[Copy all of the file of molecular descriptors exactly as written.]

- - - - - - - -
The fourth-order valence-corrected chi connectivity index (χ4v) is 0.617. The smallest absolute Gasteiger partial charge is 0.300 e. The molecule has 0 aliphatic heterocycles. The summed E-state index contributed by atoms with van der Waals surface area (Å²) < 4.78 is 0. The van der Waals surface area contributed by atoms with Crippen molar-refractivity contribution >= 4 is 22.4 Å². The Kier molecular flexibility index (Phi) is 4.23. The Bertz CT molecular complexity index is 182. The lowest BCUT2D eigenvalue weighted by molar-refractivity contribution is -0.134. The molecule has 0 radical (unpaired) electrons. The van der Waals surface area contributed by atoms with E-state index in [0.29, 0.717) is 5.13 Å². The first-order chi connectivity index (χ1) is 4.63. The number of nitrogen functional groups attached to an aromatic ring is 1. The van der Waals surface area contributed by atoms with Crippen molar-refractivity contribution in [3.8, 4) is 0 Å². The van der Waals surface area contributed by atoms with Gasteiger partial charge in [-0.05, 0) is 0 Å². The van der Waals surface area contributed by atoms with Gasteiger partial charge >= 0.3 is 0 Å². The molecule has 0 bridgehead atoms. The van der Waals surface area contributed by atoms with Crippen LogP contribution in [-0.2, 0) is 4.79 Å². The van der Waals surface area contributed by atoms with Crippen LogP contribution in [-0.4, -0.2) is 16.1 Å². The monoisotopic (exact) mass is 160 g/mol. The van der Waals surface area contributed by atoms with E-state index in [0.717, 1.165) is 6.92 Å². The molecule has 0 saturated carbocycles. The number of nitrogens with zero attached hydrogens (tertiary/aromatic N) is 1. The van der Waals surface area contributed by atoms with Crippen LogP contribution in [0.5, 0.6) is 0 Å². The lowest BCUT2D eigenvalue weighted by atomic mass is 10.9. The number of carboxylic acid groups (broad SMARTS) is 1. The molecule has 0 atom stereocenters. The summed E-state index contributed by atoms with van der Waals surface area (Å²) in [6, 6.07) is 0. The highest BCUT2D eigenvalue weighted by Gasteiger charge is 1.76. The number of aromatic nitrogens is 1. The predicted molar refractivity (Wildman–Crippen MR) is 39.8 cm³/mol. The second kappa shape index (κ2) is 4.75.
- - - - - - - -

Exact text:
The fourth-order valence-corrected chi connectivity index (χ4v) is 0.617. The smallest absolute Gasteiger partial charge is 0.300 e. The molecule has 0 aliphatic heterocycles. The summed E-state index contributed by atoms with van der Waals surface area (Å²) < 4.78 is 0. The van der Waals surface area contributed by atoms with Crippen molar-refractivity contribution >= 4 is 22.4 Å². The Kier molecular flexibility index (Phi) is 4.23. The Bertz CT molecular complexity index is 182. The lowest BCUT2D eigenvalue weighted by molar-refractivity contribution is -0.134. The molecule has 0 radical (unpaired) electrons. The van der Waals surface area contributed by atoms with E-state index in [0.29, 0.717) is 5.13 Å². The first-order chi connectivity index (χ1) is 4.63. The number of nitrogen functional groups attached to an aromatic ring is 1. The van der Waals surface area contributed by atoms with Crippen molar-refractivity contribution in [3.8, 4) is 0 Å². The van der Waals surface area contributed by atoms with Gasteiger partial charge in [-0.05, 0) is 0 Å². The van der Waals surface area contributed by atoms with Gasteiger partial charge >= 0.3 is 0 Å². The molecule has 0 bridgehead atoms. The van der Waals surface area contributed by atoms with Crippen LogP contribution in [-0.2, 0) is 4.79 Å². The van der Waals surface area contributed by atoms with Crippen LogP contribution in [-0.4, -0.2) is 16.1 Å². The monoisotopic (exact) mass is 160 g/mol. The van der Waals surface area contributed by atoms with E-state index in [0.717, 1.165) is 6.92 Å². The molecule has 0 saturated carbocycles. The number of nitrogens with zero attached hydrogens (tertiary/aromatic N) is 1. The van der Waals surface area contributed by atoms with Crippen LogP contribution in [0.5, 0.6) is 0 Å². The lowest BCUT2D eigenvalue weighted by atomic mass is 10.9. The number of carboxylic acid groups (broad SMARTS) is 1. The molecule has 0 atom stereocenters. The summed E-state index contributed by atoms with van der Waals surface area (Å²) in [6, 6.07) is 0. The highest BCUT2D eigenvalue weighted by Gasteiger charge is 1.76. The number of aromatic nitrogens is 1. The predicted molar refractivity (Wildman–Crippen MR) is 39.8 cm³/mol. The second kappa shape index (κ2) is 4.75.